forever remain unattainable:
“How can anybody have you?
/ How can anybody have you
and lose you?” That song and
that city are a degree separated
isn’t a place, and whoever or
whatever you take the “you”
as, it’s gone regardless. Like
that illusion, the song itself
is overly concocted, complete
with the ’80s drum pattern

and synths signature of pop
producer Jack Antonoff, who
co-produced this album. This
formula appears all throughout
MASSEDUCTION, and it can
be relentless in its forced smile.
Of course that’s the point,
but it can make for a less than
gratifying listen. “Los Ageless”
never really goes anywhere. It
hardly wavers from the straight
line laid out by its chorus.
We can read the tension
between St. Vincent and Annie
between the two coasts, and this
album rides these two modes:
She alternates between the
plastic of San Bernardino and
the wrought confessional of the
concrete jungle. Loneliness and
loss move between these coasts,
certainly, but the separation
between the cities defines how
she processes these feelings. In
New York she looks inwards; in
Los Angeles she looks outwards
MASSEDUCTION is very much
about flying between them.

The stretch from “Pills”
to “Los Ageless” is that West
coast concern for the outward.
The seductions she tackles
are broader and more of the
masses, as the album title
hyper-specific moments we get
on the tracks about New York,
like that hotel room where
Johnny lights up his Bic lighter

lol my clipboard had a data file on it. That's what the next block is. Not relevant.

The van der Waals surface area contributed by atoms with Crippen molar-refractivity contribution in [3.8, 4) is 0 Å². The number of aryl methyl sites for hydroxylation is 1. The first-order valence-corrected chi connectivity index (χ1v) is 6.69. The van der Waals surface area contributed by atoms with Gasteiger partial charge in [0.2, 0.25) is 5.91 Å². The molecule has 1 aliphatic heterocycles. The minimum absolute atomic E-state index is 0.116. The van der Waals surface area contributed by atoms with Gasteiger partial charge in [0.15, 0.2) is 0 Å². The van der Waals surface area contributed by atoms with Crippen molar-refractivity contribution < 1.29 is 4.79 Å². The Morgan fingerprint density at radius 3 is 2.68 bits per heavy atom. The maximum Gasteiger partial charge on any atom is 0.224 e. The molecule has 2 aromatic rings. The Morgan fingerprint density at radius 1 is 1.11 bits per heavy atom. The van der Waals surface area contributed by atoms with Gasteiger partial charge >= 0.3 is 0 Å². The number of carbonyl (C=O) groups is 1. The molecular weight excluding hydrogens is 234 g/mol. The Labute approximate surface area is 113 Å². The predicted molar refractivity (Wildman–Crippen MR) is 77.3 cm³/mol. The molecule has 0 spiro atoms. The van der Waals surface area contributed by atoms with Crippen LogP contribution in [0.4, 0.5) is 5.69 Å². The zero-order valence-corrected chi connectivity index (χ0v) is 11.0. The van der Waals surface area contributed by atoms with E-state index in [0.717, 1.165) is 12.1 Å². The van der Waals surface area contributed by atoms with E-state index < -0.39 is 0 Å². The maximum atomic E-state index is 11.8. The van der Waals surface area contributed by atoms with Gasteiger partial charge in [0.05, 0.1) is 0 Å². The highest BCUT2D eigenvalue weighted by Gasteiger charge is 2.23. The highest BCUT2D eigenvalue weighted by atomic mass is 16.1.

in “Happy Birthday, Johnny.”
Instead we have abstractions;
in the title track she sings of
“A punk rock romantic” and
“Nuns in stress position.” On
“Pills,” she dances to a chipper
club beat while describing a
pill-induced haze that could
be anyone’s. She sounds almost
celebratory, and she gets away
with it because she’s right there
in it too, seduced by the drugs
and technology herself. She
avoids what easily could have
been a gratingly haughty tone.
This slew of songs is the
most upbeat on the album,
and St. Vincent hardly lets up
the guise. They’re interesting
thought experiments, but they
can grow a bit tiresome as they
push farther in the album,
that sound reappears as late as
“Fear the Future,” it’s nearly
exhausting. It’s what makes
those New York tracks so
stunning, such breaths of fresh
air among all the sickness.
For a while we’re not sure
whether the two sides of this
album will ever truly meet:
drug- and sex- fueled nights
lead into confessionals without
a clear sense of narrative. It’s
not until the end that we see
MASSEDUCTION as a single